When Blackcomb Mountain opened for skiing in 1980, it had four triple lifts and one two-person chair that carried eager skiers up to the top of today’s Catskinner lift. In 1982, the Jersey Cream Chair expanded the lift-accessed terrain available on Blackcomb, but the mountain still needed something more to compete with Whistler Mountain. They found it with the 7th Heaven T-Bar.
Avalanche forecaster Peter Xhignesse came into the office of Hugh Smythe in the spring of 1985 and told him he wanted to show Smythe some skiing on the south side of Blackcomb. According to Smythe, he hadn’t done much hiking or skiing in the area and thought that it was unlikely there would be much promise in the south facing area known to be windy with lots of rocks. After being shown the area by Xhignesse, however, he was convinced that the area had potential.
At the time, Blackcomb Skiing Enterprises was owned by the Aspen Skiing Company and the Federal Business Development Bank (FBDB), who also co-owned Fortress Mountain Resort in Alberta. Smythe knew that there was a relatively new T-bar on Fortress that wasn’t being run due to the drop in business after Nakiska Ski Area opened. Over the space of two days and a night, the T-bar on Fortress was quietly taken down and transported across the provincial border. With the T-bar in the Blackcomb parking loot, Smythe approached Aspen and the FBDB about funding its installation. Though at first they refused, pointing out that they were trying to sell Blackcomb, Smythe convinced them that he could fund the lift by selling incremental season passes.
On August 18, 1985, Blackcomb Skiing Enterprises officially announced the start of construction on their new “High Alpine T-Bar,” which would provide access to the area identified by Xhignesse, with a catered luncheon, heli-skiing, and a rendition of the 1983 Parachute Club song “Rise Up” encouraging skiers to “Rise up, rise up to the Mile High Mountain.” The addition of the T-bar promised to expand Blackcomb’s skiable terrain from 420 acres to 1,160 acres with 22 new runs and increased its vertical reach to 5,280 feet (1,609 m) or one mile (according to Smythe, there may have been a “little bit of license” taken on that number), the highest in North America.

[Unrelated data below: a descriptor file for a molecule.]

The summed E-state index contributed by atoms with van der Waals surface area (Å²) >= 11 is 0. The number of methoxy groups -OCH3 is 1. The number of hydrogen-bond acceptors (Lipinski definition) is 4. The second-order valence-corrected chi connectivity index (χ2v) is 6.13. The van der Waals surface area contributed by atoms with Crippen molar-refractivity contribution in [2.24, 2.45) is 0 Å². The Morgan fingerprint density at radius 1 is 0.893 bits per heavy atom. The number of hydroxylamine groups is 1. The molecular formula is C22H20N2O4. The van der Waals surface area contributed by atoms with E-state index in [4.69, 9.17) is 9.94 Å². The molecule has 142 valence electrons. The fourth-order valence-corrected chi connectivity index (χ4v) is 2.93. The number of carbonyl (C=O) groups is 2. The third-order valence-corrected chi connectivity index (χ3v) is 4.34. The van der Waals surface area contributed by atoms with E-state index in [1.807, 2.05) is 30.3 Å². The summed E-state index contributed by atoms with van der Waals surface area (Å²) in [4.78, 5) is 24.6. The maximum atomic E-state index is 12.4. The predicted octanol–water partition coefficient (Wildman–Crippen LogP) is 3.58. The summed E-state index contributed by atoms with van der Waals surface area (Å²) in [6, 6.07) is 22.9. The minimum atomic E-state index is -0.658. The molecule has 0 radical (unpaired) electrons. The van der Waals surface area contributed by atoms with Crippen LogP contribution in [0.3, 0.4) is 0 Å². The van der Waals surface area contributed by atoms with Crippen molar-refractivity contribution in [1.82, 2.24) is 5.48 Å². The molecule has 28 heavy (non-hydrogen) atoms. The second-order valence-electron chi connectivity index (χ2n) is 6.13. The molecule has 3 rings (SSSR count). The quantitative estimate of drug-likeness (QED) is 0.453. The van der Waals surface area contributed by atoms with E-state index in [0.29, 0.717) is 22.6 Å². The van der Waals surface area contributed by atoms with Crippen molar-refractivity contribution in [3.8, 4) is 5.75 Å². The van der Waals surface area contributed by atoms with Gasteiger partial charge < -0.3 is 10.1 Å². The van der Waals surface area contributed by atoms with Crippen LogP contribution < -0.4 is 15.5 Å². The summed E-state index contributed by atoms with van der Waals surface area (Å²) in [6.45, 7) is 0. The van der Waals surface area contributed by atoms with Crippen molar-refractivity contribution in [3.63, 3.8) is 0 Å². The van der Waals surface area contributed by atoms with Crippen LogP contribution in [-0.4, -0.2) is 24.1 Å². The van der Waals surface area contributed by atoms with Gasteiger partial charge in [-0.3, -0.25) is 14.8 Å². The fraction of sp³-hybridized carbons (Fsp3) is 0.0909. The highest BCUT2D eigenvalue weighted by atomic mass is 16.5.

Despite the summer start, wet and cold weather in October and November delayed the completion of the lift. In mid-October, with about half of the towers installed, Operations Manager Rich Morten reported that they needed only two and half days of clear weather in order to pour the rest of the footings and erect the towers. By the beginning of November, they were still waiting for a break in the weather to allow helicopters to complete the work.
The High Alpine T-Bar was finally completed in mid-November but it would be another month before it opened to the public. Because of the rougher terrain (described as “boulders the size of cars and buses” by Blackcomb’s Dennis Hansen), more snow was needed before the new runs would be ready for skiing. Once the T-bar did open, however, it gathered rave reviews.
The new terrain was described by Trail Manager Garry Davies as “fabulous” and according tp Nancy Greene, “The enormous variety of slopes and spectacular views are really unequalled in North America.” Even the competition were impressed, with Lorne Borgal of Whistler Mountain claiming that the opening of the T-bar opened up the “big alpine world” and put an end to Blackcomb’s uniformly designed character. The T-bar was the first destination of sixteen year old Mike Douglas on his very first ski trip to Whistler, who described arriving at the top of the lift as being “dropped off at the edge of the world” and the trip down as “the coolest adventure ever.” For Smythe, the T-bar was a turning point for Blackcomb and he credits it with both inspiring Whistler’s Peak Chair the next year and with attracting Intrawest to purchase Blackcomb Skiing Enterprises.
Though it was a huge development for Blackcomb Mountain, the T-bar didn’t remain in place for very long. In 1987, the T-bar was replaced by the four-person 7th Heaven Express, with continues to transport skiers and snowboarders to the windy and rocky terrain pointed out by Peter Xhignesse.